A closer understanding of Marshall the human being
George Marshall refused to write his memoirs, but he was persuaded to be interviewed and to have his biography and papers published. He rejected any role in the selection of an author and stipulated that all proceeds should go to the George C. Marshall Foundation, which selected Dr. Forrest Pogue to interview Marshall and write what became the authoritative biography, published in four volumes from 1963 to 1987.
Pogue had an undergraduate degree from Murray State University in Kentucky, a master’s degree from the University of Kentucky and a Ph.D. from Clark University. He was on the faculty at Murray State when he was drafted by the Army in 1942. He later said that he had been pulled from a foxhole-digging detail when his commanding officer received an order to “find a soldier with a Ph.D. in history,” and he was reassigned to a special Army historical unit. After Pogue interviewed wounded soldiers after the Normandy invasion, he accompanied Allied forces across France and into Germany.
He had never met Marshall until he began the interviews at Dodona Manor, Marshall’s home in Leesburg, Virginia, in September 1956. Pogue told him that he had been at the Nobel Peace Prize ceremony in Oslo in 1953, and that broke the ice and led to easy conversations. Marshall arranged to have Pogue use Marshall’s office in the Pentagon when he needed to be there for research. When Pogue went to Leesburg for the first of the interviews, Marshall insisted that they first listen to a World Series game (New York Yankees vs. the Brooklyn Dodgers, Marshall’s favorite team). Pogue said that listening to the game made the interview easier.
Marshall was given a tape recorder to be used to record his answers to questions that Pogue wrote for him. Sgt. William Heffner, Marshall’s orderly, operated the tape recorder while Marshall and Pogue talked. Occasionally, Marshall answered the questions without Pogue being present. In his first recording, Marshall said, “I have no idea how to approach this, because there is so much that I might say—and it is much too much—and just what angle I should take is a matter still to be determined, but I thought that the best way to do was for me to make a start and then you could advise me as to what is needed.” He later told Pogue, “I do not ask you to write one way or another. You will succeed if you remember to deal with our stories with the understanding of what we knew at the time, what we had to do with, and what we attempted to do in a limited time.”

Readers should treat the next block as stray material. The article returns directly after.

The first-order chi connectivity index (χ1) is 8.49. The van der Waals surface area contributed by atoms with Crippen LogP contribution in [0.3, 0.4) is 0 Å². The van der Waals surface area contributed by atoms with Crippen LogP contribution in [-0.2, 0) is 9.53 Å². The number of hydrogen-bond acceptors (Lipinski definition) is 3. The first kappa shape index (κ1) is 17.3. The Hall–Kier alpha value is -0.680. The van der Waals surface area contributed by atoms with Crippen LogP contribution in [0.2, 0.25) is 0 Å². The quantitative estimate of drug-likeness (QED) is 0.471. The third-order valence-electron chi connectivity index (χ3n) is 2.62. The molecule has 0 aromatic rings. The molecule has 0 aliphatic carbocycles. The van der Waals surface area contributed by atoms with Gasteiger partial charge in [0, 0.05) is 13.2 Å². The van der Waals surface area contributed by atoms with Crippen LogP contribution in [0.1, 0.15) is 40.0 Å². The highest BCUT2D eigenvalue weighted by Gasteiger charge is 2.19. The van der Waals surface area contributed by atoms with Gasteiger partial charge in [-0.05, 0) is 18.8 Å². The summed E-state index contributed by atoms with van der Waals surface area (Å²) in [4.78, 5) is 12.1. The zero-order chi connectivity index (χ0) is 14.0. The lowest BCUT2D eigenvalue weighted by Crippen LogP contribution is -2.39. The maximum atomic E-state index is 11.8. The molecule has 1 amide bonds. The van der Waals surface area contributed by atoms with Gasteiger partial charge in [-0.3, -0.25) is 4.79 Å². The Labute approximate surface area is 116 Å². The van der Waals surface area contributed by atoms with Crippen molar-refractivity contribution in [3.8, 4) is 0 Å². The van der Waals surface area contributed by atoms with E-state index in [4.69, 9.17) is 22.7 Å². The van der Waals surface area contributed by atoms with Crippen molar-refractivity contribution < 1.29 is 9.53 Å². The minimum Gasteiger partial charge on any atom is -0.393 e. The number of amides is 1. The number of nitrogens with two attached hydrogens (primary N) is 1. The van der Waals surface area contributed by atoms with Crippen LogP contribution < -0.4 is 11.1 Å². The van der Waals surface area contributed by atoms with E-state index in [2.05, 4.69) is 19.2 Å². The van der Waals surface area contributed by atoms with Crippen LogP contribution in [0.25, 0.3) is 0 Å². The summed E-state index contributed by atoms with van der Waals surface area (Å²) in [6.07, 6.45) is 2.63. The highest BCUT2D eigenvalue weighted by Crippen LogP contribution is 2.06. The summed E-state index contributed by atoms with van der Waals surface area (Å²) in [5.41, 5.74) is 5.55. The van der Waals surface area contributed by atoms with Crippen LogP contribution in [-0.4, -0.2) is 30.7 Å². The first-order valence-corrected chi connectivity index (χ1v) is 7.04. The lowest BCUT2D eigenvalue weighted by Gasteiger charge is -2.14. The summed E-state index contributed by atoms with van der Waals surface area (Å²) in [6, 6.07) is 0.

Marshall refused to answer Pogue’s request to evaluate American and foreign leaders that he had encountered. He told Pogue that he did not want readers looking to find “insults” about other people. Pogue, however, said that he was able to discern Marshall’s attitudes through his tone of voice.
Pogue recalled times when Marshall said, “Turn that damn thing off and I’ll let you in on something.” Those “somethings” were usually tidbits that Marshall thought should not be published. On one tape, Marshall is heard to give a sudden warning, “Johnny, don’t touch that mike!” followed by a directive for Johnny (apparently a neighbor boy) to go to the kitchen. To Katherine, Marshall said, “Katherine, take this cannibal and feed him!”
The last taped interview was on April 11, 1957, in Pinehurst. Marshall promised Pogue he would continue in May when he returned to Leesburg, but his health deteriorated, and he did no more interviews.
Transcripts of the Pogue interviews with Marshall and others are available in the library catalog; audio is available on request of the library.
A transcript of the interviews can be found in George C. Marshall: Interviews and Reminiscences, edited by Larry I. Bland and published in 1996. Pogue ended his introduction to that volume by saying that he had “profited from glimpses into the way he [Marshall] thought and made decisions, and that these talks with him gave me a closer understanding of Marshall the human being than I could otherwise have gained.”
Tom Bowers is the former docent director at George Marshall’s Dodona Manor in Leesburg, Virginia. He was professor and dean of the School of Journalism and Mass Communication at the University of North Carolina at Chapel Hill from 1971 to 2006.